‘Buddha’s Places of Birth’

 

There are also several poems reproduced from his contribution to the anthology of Skellig Michael poems, ‘Voices at the World’s Edge’, and a 13-page translation of Eilín Dhubh Ní Chonaill’s eighteenth-century ‘Howl for Art O’Laoghaire’, which, although it seems an odd inclusion here, intrigues. The extremities of feeling, ranging from rhapsodic praise of her slain husband to maledictory declarations against his killer, have an accumulative incantatory effect:

            My deepest darling!

            I knew nothing of your killing

            Until your horse came straggling...

            My first stride cleared the doorstep,

            My second flew through the gateposts,

            My third step found your stirrup.

 

                                    The Howl for Art O’Laoghaire

 

Bushe feels the pulse of the world around him, and responds to it, although he keeps returning to the safety of the same well for another drink. While there are sometimes false notes and his poems could have done with some tweaking, there are occasions when they offer a meditative, if  Latinate, lyricism:

            Was it true, he wondered, that a wind

            Skinning the stones of a gulley could aspirate

            The initial syllables of a ritual curse?

 

                                                            The Search

 

or they capture the  beauty of a moment:

           

            The slow parabola of the approaching heron,

            ...then the hunch

            Into isolation, all angular concentration

                                                           

                                                            Heron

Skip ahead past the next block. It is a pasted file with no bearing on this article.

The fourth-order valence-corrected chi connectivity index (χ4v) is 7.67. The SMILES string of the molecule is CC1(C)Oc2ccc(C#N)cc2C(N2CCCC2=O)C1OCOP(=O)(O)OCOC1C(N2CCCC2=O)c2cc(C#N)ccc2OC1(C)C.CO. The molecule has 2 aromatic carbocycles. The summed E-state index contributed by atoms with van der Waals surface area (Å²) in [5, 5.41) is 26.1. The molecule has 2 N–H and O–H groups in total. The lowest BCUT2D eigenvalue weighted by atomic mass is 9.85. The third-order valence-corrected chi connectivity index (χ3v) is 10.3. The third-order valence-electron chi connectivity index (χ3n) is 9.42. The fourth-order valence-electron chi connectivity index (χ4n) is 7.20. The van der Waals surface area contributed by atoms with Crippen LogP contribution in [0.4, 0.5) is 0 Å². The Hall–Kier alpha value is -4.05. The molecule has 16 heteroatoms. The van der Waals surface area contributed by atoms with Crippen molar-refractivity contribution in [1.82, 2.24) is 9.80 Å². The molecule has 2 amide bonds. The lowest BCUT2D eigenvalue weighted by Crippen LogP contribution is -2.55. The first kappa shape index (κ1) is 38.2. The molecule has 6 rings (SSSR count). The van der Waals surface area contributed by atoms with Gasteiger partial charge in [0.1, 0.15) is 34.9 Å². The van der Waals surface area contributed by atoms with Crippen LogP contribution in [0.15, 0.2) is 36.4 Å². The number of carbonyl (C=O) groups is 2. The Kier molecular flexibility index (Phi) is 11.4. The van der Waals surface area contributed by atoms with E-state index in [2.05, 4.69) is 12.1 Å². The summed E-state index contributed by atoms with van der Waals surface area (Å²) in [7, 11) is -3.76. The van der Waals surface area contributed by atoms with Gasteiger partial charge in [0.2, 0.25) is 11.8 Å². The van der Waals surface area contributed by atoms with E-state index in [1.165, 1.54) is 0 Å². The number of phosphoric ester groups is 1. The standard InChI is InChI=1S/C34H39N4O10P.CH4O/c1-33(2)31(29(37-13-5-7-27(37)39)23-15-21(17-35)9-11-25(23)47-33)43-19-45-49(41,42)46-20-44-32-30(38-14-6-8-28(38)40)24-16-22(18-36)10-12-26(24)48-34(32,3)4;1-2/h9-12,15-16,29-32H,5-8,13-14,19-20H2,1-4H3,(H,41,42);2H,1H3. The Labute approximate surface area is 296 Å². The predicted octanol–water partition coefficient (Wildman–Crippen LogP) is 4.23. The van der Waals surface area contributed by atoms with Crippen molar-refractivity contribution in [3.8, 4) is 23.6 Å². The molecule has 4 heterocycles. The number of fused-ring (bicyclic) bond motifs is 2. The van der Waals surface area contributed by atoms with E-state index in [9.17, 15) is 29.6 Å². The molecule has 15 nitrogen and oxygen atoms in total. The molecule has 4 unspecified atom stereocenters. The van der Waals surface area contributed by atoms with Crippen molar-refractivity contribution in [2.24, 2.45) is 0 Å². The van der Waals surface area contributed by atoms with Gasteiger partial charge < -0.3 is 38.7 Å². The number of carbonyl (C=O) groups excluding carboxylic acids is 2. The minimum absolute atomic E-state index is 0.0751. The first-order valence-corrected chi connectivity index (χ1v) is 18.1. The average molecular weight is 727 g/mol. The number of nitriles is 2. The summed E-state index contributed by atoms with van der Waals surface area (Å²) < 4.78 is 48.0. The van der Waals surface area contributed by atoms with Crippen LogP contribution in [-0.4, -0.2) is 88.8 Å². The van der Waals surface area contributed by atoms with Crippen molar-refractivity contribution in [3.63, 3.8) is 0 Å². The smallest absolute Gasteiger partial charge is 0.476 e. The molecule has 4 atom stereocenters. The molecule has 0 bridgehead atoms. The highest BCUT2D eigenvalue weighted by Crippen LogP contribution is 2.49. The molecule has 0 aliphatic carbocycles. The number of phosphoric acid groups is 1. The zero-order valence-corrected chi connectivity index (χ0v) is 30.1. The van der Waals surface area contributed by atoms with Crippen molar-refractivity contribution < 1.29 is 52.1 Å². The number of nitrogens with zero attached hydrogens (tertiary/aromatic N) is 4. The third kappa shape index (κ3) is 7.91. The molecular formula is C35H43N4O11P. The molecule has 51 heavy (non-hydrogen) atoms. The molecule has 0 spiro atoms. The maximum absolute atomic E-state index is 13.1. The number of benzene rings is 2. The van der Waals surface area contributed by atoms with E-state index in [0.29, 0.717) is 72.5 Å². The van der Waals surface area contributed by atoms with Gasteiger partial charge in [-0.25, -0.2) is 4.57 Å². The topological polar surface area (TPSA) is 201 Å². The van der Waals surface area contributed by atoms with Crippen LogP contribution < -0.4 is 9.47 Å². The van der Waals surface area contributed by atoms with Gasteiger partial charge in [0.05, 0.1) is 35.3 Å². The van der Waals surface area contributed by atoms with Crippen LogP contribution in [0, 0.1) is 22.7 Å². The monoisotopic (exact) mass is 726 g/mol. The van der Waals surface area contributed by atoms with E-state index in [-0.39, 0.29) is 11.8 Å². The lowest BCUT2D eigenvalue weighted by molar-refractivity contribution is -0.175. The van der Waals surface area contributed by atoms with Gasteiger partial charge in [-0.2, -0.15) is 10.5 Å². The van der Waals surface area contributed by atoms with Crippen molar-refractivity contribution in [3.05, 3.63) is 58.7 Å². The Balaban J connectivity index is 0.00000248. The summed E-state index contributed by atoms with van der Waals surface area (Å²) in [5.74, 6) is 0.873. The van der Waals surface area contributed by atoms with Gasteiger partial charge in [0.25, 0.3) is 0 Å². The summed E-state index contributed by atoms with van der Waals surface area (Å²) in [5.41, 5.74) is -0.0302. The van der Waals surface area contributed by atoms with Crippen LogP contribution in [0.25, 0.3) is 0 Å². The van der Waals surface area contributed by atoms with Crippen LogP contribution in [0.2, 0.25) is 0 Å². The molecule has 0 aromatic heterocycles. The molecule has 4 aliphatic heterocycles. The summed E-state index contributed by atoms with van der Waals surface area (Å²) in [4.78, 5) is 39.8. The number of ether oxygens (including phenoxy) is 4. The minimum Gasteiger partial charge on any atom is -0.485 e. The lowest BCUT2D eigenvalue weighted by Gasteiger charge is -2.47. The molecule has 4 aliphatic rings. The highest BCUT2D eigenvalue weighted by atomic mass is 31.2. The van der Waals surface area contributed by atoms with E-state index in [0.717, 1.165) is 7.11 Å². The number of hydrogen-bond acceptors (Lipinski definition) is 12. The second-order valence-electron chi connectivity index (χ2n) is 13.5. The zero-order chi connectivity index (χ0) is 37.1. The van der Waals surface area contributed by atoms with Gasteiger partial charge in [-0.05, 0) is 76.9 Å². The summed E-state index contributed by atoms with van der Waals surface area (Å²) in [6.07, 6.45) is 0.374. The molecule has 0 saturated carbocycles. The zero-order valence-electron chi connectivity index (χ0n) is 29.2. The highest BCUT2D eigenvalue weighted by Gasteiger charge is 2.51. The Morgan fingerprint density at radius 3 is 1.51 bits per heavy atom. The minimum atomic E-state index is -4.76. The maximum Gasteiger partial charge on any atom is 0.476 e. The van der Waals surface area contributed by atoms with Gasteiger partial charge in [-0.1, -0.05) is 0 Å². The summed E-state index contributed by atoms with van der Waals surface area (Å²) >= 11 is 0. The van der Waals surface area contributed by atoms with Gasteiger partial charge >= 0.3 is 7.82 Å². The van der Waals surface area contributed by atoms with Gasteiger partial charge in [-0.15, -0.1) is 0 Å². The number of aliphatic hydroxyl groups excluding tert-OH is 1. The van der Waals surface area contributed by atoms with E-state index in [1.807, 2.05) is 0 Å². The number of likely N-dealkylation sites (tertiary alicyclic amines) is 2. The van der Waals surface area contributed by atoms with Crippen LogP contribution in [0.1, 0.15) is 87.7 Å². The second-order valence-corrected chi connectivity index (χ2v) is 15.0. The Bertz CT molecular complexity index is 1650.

His most individual poems are the personal ones to his wife, or about his mother’s death. In a sense, each poem here  contains all the other poems Bushe has written.   His first collection was ‘Poems with Amergin’. Robert Graves tells us in The White Goddess,  that a poetic education ‘should, really begin, not with the Canterbury Tales, not with the Odyssey, not even with Genesis, but the Song of Amergin.’ So it’s probably no surprise that Bushe keeps returning to it:

 

            It was, they tell me, just here below

                                              ...that Amergin

            Beached, and stepped ashore and sang

            The beginning of the story.

                                                                        Buddha and Amergin

 

Although this is all familiar terrain, Bushe does appear to be self-consciously seeking another dimension: In ‘Heron Dreams of Becoming Crane’, he writes: ‘I am tired of bog, of its grey drizzle, of its oozing blackness drawing me down to its dark heart’. The heron frees himself ‘into oriental streams of thought....’ then soars again, ‘refreshed, towards the far north.’

 

Taken as a whole, the unifying themes in this collection might deliver the reader to a more conscious state of being-in-the-world and confirm Bushe’s place in the traditional Irish pastoral poetry canon.

 

 

 

 

                       

 

 

 

 

©2013 Afric McGlinchey

 

 

Author Links

 

Afric McGlinchey's homepage

Two poems in Poethead, A Poetry Blog

Reading at 'On the Nail' Literary Gathering (YouTube)